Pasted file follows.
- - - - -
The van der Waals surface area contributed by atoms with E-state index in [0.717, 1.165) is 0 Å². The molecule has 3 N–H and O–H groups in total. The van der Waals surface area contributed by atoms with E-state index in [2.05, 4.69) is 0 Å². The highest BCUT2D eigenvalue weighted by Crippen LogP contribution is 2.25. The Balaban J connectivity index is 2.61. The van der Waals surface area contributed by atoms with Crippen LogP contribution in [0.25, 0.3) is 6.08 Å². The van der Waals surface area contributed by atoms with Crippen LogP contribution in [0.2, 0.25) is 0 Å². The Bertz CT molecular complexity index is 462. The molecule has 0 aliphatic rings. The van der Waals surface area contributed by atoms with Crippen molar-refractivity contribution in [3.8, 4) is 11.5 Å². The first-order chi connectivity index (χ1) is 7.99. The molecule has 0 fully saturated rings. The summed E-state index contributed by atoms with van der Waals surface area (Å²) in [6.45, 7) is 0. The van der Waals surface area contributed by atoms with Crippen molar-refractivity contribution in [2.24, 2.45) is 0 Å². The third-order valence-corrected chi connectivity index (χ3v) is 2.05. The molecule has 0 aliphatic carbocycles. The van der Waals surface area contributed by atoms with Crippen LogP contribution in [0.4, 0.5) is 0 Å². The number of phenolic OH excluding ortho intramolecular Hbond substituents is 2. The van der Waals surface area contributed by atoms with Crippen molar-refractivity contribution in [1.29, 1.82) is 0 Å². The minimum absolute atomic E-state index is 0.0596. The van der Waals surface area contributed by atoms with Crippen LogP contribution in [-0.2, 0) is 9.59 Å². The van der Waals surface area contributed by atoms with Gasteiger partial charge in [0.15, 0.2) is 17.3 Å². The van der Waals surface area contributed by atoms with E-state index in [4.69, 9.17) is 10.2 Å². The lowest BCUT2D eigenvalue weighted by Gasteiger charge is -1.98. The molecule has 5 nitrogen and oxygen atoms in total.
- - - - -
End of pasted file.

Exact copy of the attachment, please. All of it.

The van der Waals surface area contributed by atoms with E-state index in [0.717, 1.165) is 0 Å². The molecule has 3 N–H and O–H groups in total. The van der Waals surface area contributed by atoms with E-state index in [2.05, 4.69) is 0 Å². The highest BCUT2D eigenvalue weighted by Crippen LogP contribution is 2.25. The Balaban J connectivity index is 2.61. The van der Waals surface area contributed by atoms with Crippen LogP contribution in [0.25, 0.3) is 6.08 Å². The van der Waals surface area contributed by atoms with Crippen LogP contribution in [0.2, 0.25) is 0 Å². The Bertz CT molecular complexity index is 462. The molecule has 0 aliphatic rings. The van der Waals surface area contributed by atoms with Crippen molar-refractivity contribution in [3.8, 4) is 11.5 Å². The first-order chi connectivity index (χ1) is 7.99. The molecule has 0 fully saturated rings. The summed E-state index contributed by atoms with van der Waals surface area (Å²) in [6.45, 7) is 0. The van der Waals surface area contributed by atoms with Crippen molar-refractivity contribution in [2.24, 2.45) is 0 Å². The third-order valence-corrected chi connectivity index (χ3v) is 2.05. The molecule has 0 aliphatic carbocycles. The van der Waals surface area contributed by atoms with Crippen LogP contribution in [0.4, 0.5) is 0 Å². The number of phenolic OH excluding ortho intramolecular Hbond substituents is 2. The van der Waals surface area contributed by atoms with Crippen molar-refractivity contribution in [1.29, 1.82) is 0 Å². The minimum absolute atomic E-state index is 0.0596. The van der Waals surface area contributed by atoms with Crippen LogP contribution in [-0.2, 0) is 9.59 Å². The van der Waals surface area contributed by atoms with Gasteiger partial charge in [0.15, 0.2) is 17.3 Å². The van der Waals surface area contributed by atoms with E-state index in [4.69, 9.17) is 10.2 Å². The lowest BCUT2D eigenvalue weighted by Gasteiger charge is -1.98. The molecule has 5 nitrogen and oxygen atoms in total.